The 20th century was the last century of philosophy. It is telling that at the end of the 20th century the historian of science John Horgan declared the end of science. Indeed, this is the case. World Philosophy Day began to be celebrated precisely once not a trace of philosophy was left in humanity. And then all the philosophizing worms, clerks and technologues of all stripes begin to stir. The boss left and the servant arranged the kitchen into what they understood to be the master’s ball.

To paraphrase Hölderlin, Wozu Philosophen in dürftige Zeit? Just like Hölderlin’s poets, the last and true philosophers unbeknownst to the crowds are following the trail of the disappeared solar Logos. And they are deeply hidden in the “sacred night” – in heiliger Nacht.

Alexander Dugin – NOOMAKHIA: Principles for Comprehending Chinese Civilization

Author: Alexander Dugin

Translator: Jafe Arnold

Chapter 1 of Noomakhia – The Yellow Dragon: The Civilizations of the Far East (Moscow: Academic Project, 2018)

***

China is recognized to be an independent and unique civilization by virtually everyone, and therefore there is no need to prove this. Rather, we are faced with attempting to reveal the structure of this civilization’s Logos and to determine as much as is possible its geosophical map both within the borders of China and beyond, as well as in its dialogue with neighboring civilizations.

Chinese culture has exercised an enormous and at times decisive influence on neighboring peoples, first and foremost on Korea, Vietnam, and Japan, all of which during certain eras held themselves to be part of Great China – not in the sense of political unity, but as indelible and organic parts of Chinese civilization and the Chinese horizon. This horizon also substantially impacted the peoples of Tibet as well as the nomads of Turan bordering China from the North. Moreover, we can encounter definite influences of the Chinese element among the peoples of Indochina and South-East Asia, such as in Cambodia, Laos, Myanmar, Thailand, Malaysia, as well as, although to a lesser extent, Indonesia and the Philippines.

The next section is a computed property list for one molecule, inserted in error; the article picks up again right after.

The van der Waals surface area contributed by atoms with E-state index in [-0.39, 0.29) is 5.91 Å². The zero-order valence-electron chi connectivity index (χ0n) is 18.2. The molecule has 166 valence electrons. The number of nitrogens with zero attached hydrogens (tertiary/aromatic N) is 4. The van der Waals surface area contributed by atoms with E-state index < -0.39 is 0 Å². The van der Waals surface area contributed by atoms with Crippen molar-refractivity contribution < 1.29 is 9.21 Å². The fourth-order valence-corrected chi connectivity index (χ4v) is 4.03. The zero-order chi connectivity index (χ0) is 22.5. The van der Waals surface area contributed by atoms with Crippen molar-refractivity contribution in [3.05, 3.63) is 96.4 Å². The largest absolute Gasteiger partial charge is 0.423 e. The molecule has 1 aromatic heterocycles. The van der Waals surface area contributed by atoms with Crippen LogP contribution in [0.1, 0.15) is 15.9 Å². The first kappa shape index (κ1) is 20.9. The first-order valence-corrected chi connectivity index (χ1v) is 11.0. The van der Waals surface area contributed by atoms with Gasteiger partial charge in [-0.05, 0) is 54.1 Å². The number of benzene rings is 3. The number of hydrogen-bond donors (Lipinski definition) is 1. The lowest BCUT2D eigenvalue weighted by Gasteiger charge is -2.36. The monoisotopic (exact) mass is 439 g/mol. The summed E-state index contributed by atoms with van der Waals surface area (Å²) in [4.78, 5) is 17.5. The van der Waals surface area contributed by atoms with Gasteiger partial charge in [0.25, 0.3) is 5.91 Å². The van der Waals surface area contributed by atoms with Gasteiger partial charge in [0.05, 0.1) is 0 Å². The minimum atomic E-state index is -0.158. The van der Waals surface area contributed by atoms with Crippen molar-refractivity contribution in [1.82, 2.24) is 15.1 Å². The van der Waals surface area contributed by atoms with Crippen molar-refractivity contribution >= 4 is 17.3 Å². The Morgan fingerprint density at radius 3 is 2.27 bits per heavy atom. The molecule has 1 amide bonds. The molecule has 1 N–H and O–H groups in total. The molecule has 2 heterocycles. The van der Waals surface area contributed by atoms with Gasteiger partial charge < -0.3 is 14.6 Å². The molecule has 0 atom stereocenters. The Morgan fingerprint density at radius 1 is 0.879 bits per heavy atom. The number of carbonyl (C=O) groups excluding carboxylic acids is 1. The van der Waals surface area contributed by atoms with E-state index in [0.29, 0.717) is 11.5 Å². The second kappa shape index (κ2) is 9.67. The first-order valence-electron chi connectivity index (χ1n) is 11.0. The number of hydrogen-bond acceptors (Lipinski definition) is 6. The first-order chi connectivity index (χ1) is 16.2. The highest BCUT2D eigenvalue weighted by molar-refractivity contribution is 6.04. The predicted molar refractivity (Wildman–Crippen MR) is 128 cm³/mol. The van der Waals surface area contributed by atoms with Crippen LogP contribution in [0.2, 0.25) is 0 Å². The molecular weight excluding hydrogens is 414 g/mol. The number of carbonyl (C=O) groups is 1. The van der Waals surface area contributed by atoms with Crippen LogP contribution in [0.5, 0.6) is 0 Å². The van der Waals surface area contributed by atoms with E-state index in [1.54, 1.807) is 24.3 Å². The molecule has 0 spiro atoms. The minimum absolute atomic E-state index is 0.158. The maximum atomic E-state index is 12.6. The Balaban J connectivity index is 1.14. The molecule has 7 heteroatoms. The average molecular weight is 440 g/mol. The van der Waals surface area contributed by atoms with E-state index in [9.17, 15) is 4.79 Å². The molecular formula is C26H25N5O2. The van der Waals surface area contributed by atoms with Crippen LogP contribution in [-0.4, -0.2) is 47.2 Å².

On the other hand, China itself has in some cases re-translated tendencies and influences originating in other civilizations. China was heavily influenced by the peoples of Turan, who often came to form the core of the ruling elites (such as among the Xianbei, the Mongols, the Manchurians, etc).[1] In the most ancient periods of Chinese history, the Indo-European factor was significant, as the Indo-Europeans remained the main force of the Eurasian Steppe up to the first few centuries AD.[2] It is from the Indo-Europeans that the ancient Chinese borrowed the horse, the chariot, and a number of cultural forms, above all the art of war, which the Indo-Europeans of Turan had developed with priority.

Also Indo-European in semantics and origins was Buddhism, which became widespread in China from the first to third centuries AD and came to constitute an important component of the Chinese tradition. Buddhism spread to China directly from India [3], as well as from Central Asia and the Tarim Basin, which were inhabited by Indo-European peoples. A certain role in this process was played by Tibet which, on the one hand, itself experienced Chinese influence while, on the other hand, represented a civilization in which the Indo-European vector was decisive.[4]